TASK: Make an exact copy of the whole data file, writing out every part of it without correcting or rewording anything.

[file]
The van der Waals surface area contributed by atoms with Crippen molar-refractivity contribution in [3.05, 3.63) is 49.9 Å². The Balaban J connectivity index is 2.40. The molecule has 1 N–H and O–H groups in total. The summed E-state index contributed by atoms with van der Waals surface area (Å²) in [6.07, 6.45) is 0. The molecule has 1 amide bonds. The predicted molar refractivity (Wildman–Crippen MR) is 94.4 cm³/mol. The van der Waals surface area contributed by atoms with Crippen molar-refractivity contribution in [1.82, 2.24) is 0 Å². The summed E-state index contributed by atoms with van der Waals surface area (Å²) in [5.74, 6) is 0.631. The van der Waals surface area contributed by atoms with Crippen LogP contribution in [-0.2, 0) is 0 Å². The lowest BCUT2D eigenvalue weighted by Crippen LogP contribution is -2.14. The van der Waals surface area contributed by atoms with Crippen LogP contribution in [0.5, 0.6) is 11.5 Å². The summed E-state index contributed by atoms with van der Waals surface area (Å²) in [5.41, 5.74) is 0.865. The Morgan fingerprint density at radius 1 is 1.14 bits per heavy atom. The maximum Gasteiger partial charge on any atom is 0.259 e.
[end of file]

The van der Waals surface area contributed by atoms with Crippen molar-refractivity contribution in [3.05, 3.63) is 49.9 Å². The Balaban J connectivity index is 2.40. The molecule has 1 N–H and O–H groups in total. The summed E-state index contributed by atoms with van der Waals surface area (Å²) in [6.07, 6.45) is 0. The molecule has 1 amide bonds. The predicted molar refractivity (Wildman–Crippen MR) is 94.4 cm³/mol. The van der Waals surface area contributed by atoms with Crippen molar-refractivity contribution in [1.82, 2.24) is 0 Å². The summed E-state index contributed by atoms with van der Waals surface area (Å²) in [5.74, 6) is 0.631. The van der Waals surface area contributed by atoms with Crippen LogP contribution in [-0.2, 0) is 0 Å². The lowest BCUT2D eigenvalue weighted by Crippen LogP contribution is -2.14. The van der Waals surface area contributed by atoms with Crippen LogP contribution in [0.5, 0.6) is 11.5 Å². The summed E-state index contributed by atoms with van der Waals surface area (Å²) in [5.41, 5.74) is 0.865. The Morgan fingerprint density at radius 1 is 1.14 bits per heavy atom. The maximum Gasteiger partial charge on any atom is 0.259 e.